Who am I?
What is my purpose in life?
What should I do with my life?
What is the meaning of life?
I did a little research and found that the phrase “who am I” has been googled (is that a word?) more than 100 million times in the last month; 20 million of those were in the United States. To give you a point of reference, there are a little more than 300 million people living in the United States.
This information has made me horribly sad. First, it perplexes me that there is so much confusion regarding this question. Second, it is sad to me that people are asking the internet for such important information. The internet!! Think about it. Have we really become so unattached to each other that we have to use a computer to find out who we are? Have we isolated ourselves to the point that we don’t reach out to each other when we are confused about our very identity?
I’ve spent some time thinking about this subject. And, I’ve come to some conclusions about it. While it is certainly sad that people reach out to the internet instead of their friends/mentors to answer this, I believe the fact that they do this goes a long way to answer their original question. Let me explain.
Knowing who we are as individuals is important. But, I don’t believe the question can be answered in the vacuum that it seems to be asked in. While we are certainly all individuals, we aren’t designed to live that way. We are designed to live our lives in communities with other people. That is where we will find fulfillment in ourselves. That fulfillment will ultimately answer the question, “Who am I?” We find the answer to that question in how we live and interact with other people.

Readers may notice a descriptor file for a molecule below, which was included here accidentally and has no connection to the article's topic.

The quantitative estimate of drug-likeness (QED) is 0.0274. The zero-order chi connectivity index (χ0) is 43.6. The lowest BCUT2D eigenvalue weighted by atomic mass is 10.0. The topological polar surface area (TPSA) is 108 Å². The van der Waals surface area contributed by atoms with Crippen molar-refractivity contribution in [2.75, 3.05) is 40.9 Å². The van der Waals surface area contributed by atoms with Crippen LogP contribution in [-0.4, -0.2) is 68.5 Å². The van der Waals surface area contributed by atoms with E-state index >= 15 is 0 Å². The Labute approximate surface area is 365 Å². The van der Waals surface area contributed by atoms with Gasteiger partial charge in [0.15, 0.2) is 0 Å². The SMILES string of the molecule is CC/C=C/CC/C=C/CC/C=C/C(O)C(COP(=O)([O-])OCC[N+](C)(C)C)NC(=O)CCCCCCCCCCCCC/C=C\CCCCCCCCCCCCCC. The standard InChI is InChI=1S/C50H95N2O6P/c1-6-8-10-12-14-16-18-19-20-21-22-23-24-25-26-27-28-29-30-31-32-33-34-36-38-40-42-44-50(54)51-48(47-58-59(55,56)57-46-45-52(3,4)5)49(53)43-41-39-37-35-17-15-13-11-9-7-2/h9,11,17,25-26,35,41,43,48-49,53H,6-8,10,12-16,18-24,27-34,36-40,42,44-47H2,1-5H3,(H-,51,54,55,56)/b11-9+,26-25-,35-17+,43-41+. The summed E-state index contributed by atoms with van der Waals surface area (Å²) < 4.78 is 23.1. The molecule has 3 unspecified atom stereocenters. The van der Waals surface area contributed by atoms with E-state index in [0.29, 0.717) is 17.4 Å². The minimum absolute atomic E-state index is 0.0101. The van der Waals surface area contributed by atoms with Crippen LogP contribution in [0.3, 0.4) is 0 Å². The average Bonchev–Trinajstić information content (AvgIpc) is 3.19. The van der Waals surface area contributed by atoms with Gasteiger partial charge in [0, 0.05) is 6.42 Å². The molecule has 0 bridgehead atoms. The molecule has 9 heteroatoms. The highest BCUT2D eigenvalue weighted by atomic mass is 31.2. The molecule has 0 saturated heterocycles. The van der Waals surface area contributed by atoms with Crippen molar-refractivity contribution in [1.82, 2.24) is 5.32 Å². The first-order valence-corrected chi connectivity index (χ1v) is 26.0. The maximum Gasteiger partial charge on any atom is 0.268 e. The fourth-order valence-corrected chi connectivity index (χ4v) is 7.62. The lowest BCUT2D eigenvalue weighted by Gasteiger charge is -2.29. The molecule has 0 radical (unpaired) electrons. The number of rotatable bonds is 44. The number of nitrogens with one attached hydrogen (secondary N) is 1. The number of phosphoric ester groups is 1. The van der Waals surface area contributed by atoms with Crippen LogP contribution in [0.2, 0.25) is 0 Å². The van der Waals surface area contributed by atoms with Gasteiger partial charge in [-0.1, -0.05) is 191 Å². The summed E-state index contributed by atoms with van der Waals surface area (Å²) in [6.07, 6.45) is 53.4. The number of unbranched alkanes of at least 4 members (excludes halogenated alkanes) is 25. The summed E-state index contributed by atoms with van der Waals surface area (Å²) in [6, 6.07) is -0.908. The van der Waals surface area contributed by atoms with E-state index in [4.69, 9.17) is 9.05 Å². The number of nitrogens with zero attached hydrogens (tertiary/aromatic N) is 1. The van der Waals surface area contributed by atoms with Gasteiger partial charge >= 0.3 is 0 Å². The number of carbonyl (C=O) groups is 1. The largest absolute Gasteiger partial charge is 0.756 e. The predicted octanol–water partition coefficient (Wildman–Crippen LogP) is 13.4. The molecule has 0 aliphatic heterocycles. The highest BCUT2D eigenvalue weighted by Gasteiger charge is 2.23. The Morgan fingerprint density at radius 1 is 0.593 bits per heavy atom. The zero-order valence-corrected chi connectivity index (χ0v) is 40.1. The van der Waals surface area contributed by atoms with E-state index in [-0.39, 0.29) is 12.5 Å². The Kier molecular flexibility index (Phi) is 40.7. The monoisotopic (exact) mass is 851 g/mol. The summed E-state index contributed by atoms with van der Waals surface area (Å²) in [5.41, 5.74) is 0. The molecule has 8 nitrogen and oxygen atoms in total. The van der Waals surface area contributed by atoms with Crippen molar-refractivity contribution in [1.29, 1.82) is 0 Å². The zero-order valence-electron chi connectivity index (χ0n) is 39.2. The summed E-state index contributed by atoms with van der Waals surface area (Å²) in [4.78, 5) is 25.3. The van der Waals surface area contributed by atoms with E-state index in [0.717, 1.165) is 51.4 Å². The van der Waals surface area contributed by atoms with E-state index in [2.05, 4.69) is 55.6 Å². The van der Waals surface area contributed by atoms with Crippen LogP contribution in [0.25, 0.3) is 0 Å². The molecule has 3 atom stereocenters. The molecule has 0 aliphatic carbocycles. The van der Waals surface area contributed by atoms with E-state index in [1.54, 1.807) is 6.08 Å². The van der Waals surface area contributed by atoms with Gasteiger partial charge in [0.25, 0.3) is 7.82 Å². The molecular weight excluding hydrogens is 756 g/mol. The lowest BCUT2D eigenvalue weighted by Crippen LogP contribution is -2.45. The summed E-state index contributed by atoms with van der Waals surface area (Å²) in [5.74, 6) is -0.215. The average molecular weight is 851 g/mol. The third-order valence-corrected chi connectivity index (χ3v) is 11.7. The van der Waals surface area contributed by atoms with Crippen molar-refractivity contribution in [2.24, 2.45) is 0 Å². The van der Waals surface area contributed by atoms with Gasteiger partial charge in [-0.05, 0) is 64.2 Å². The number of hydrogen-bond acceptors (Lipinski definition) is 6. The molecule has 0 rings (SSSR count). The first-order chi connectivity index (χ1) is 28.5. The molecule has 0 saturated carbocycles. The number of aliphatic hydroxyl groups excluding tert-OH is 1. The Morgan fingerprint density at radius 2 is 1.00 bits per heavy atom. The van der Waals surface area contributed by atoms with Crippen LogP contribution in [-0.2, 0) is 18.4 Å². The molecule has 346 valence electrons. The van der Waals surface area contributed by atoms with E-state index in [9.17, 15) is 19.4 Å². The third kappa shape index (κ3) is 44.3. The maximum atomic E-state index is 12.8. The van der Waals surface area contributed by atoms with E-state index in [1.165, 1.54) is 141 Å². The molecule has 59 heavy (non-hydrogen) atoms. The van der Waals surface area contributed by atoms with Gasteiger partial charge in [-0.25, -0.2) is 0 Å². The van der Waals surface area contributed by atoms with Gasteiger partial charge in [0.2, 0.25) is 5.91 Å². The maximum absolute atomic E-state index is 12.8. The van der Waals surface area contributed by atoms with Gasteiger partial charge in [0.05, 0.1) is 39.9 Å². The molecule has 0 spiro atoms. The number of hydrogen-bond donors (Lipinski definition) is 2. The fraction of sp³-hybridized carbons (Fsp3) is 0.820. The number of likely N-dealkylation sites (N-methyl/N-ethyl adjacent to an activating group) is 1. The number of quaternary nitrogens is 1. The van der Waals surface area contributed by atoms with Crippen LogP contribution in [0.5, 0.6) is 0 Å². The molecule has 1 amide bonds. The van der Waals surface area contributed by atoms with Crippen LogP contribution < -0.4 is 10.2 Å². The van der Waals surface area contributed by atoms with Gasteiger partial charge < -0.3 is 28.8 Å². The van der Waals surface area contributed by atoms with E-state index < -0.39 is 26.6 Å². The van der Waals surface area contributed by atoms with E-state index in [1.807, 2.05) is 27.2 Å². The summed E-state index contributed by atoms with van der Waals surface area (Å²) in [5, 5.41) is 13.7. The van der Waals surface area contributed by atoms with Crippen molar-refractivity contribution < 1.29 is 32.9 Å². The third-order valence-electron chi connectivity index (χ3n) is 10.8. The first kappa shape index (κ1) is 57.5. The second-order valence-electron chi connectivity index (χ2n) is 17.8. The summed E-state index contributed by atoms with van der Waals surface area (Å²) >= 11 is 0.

Think about the self-serving people you know. Are they fulfilled? Are they happy? Absolutely not. Think about the times when you went out of your way to help someone. What did that do inside you? You felt good about yourself. Right? In that moment, you weren’t wondering what your purpose was. You fulfilled your purpose, thus eliminating the question from your mind.
The fact that we are asking a computer these types of questions only illuminates the fact that the question remains unanswered. And THAT is sad to me. People living without real relationships with other people makes my heart hurt.
I understand why people do this. They have obviously been hurt by other people. We all hurt each other at different times in life. Does that make us all bad? No. It makes us all imperfect. But, building walls only isolates us from having the real relationships that we need to feel fulfilled.
We all have different personalities, character traits, strengths, skill sets and life experiences. When we use these things to help those who are around us, we find our purpose. When we hoard all of those things and only use them for ourselves, we rob others of the benefits and cheat ourselves too. By offering ourselves to others, we will find that they return the favor. And, if we all lived our lives this way, there wouldn’t be over 100 million people asking a search engine who they are. The question just wouldn’t exist.